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Long-term Memory

 

Explanations > Memory > Long-term Memory

Description | Discussion | So what?

 

Description

Long-term memory is where all of our memories are stored. If something does not reach this, then for all intents and purposes, it does not exist for us.

It is one thing to have thing fall into long-term memory, but it is another to get them back out again. There are two types of retrieval: recall and recognition. Recall is where you deliberately recall something by means of thinking alone. What were you doing a week ago from today? Getting back this memory is recall.

There are many types of long-term memory, including:

  • Declarative (explicit) memory: Knowledge of facts and events.
    • Episodic (autobiographical) memory: memories of events and periods.
      • Flashbulb memory: memories of vivid periods.
      • Source memory: of where and when the event occurred (often fades with time).
    • Semantic memory: Knowledge of concepts and meaning.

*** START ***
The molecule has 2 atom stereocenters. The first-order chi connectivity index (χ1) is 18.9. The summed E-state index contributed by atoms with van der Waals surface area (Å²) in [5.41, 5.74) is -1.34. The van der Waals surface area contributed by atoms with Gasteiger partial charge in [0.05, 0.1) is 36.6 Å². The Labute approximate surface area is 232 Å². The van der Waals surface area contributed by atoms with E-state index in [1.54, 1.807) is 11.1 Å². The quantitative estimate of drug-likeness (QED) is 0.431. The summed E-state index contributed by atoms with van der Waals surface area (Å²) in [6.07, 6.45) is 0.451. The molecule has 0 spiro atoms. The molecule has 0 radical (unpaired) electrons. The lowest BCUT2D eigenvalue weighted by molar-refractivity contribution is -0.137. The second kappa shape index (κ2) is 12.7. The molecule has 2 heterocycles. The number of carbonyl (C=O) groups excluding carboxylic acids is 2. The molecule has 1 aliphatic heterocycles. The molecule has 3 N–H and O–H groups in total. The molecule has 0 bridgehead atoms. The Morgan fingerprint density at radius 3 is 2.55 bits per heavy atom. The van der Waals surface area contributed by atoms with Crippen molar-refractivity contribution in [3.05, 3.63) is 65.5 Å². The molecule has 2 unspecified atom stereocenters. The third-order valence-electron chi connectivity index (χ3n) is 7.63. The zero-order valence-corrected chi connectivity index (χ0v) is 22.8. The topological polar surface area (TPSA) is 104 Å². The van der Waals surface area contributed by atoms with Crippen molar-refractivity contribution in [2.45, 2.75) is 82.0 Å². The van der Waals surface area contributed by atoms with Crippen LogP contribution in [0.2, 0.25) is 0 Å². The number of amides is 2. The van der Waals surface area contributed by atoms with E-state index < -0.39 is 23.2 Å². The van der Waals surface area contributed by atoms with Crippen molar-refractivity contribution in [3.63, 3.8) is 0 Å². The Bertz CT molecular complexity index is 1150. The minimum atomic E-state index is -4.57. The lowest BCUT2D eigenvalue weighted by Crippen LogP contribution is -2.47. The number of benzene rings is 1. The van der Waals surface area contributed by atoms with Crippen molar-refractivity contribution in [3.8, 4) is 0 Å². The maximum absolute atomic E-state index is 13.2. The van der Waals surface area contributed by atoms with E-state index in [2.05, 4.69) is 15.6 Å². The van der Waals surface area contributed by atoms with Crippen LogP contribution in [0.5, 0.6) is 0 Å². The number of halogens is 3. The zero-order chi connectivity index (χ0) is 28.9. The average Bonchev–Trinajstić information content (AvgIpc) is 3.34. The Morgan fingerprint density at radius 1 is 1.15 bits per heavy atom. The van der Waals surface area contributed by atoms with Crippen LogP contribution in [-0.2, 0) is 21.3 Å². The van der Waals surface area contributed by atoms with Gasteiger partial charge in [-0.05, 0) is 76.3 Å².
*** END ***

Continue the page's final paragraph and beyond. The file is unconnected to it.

• Prospective memory: Thoughts about the future.
  • Procedural (nondeclarative, implicit) memory: Knowledge of how to do things.
    • Skills and abilities.
    • Conditioning and subconscious responses.

Discussion

Long-term memory was described by James (1890) as secondary memory (short-term memory being called primary memory).

Different types of memory may be impacted by various diseases. For example Alzheimer's Disease particularly affects episodic memory whilst Semantic Dementia affects semantic memory.

So what?

When asking a person to store or recall memories, consider the type of memory involved and the implications of this.

See also

James, W. (1890). Principles of Psychology, New York: Holt

 

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